Dr R asked me about pain and I struggled to answer, I’ve lived with minor aches, pains and niggles for so long I can’t distinguish when, how long and how bad.  I couldn’t think more clearly about this until we were out of the appointment… and remembered I haven’t been able to sleep on my left hand side for ages, one to two years Hubby reckoned, I didn’t realise it was that long.   Dr R seemed to expect me to be in more pain as he explained the BM biopsy and pet scan confirmed that there is evidence of bone marrow damage in my left shoulder (ha- my creaking and clicking it that annoyed you so much Hubby!!!), my sternum, my middle back T7 and lower back L5 vertebrae.  L5 is the bit Dr B is most worried about – if it deteriorates it can damage my spinal cord (oh yay!). It’s not enough to have sucky cancer,  I have to have the risk of paralysis too.  Lovely.  So nice for Hubby.  Didn’t I read somewhere sarcasm is linked to intelligence? Then I am effing intelligent! However there are things to celebrate – my lungs and kidneys are not showing any damage and my anaemia was only slight.  All of these can be bad with this condition though most people are twenty years older when they get diagnosed.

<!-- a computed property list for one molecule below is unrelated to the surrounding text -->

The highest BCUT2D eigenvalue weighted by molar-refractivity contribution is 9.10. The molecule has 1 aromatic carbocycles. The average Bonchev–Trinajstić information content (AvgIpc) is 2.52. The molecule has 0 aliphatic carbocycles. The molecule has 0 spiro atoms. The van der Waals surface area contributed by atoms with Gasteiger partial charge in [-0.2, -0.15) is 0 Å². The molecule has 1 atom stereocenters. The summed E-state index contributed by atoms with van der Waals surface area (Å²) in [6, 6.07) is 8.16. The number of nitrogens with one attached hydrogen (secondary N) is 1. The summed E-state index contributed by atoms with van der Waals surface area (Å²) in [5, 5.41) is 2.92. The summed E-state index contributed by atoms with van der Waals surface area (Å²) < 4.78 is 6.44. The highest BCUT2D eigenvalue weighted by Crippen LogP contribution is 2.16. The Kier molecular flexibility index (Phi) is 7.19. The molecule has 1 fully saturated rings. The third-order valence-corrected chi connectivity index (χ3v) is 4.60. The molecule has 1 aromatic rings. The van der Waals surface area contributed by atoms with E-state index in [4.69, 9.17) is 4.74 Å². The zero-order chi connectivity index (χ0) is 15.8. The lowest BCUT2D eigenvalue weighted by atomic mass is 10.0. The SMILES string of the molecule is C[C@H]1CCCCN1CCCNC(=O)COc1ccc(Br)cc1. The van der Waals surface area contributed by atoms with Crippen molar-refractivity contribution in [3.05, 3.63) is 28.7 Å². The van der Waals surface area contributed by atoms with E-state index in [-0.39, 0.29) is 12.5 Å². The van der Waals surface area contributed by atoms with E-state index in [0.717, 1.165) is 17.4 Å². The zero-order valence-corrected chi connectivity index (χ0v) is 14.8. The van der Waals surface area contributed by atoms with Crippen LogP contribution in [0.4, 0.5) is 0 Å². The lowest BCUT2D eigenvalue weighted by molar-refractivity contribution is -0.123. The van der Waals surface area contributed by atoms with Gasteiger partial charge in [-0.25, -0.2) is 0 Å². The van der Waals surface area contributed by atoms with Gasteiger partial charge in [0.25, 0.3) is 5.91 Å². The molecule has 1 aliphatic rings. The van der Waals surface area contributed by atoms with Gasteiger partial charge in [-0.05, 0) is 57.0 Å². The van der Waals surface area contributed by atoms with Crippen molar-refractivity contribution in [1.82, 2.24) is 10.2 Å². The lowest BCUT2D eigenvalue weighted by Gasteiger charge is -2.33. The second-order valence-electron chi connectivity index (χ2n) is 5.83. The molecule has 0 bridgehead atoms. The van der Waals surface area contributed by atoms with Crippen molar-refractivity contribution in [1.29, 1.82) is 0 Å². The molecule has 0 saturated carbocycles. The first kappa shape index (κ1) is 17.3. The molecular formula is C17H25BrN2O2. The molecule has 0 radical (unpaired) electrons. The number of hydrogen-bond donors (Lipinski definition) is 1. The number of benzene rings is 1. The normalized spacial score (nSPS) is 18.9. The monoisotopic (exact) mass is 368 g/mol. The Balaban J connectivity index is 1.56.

Dr R wants me to start treatment asap to get the spinal damage under control which could apparently happen as early as tomorrow (!) so chemo here I come.  Treatment choices were either standard care (one set of drugs) or the clinical trial CARDAMON (another set of drugs).  I pushed Dr R for a prognosis, I’m quality over quantity kind of gal so wanted to know how much quality I could expect, hope for and create.  I heard him say first line care usually buys 3 years (gulp) of remission before relapse and then there are more sequences of drug treatments that buy more (though less than the first) remission time.  If treatment is successful I can live for another 8-10 years.  SO PRETTY SHIT REALLY.  In fact, the median shown in current evidenced based research is 7 years. I asked to be referred to a psychology-oncologist (thinking man I am going need one, not right now but sometime in the future when I feel less chilled about all of this) and he said yes straight away and that there were two working closely with their team.

Support and Due Diligence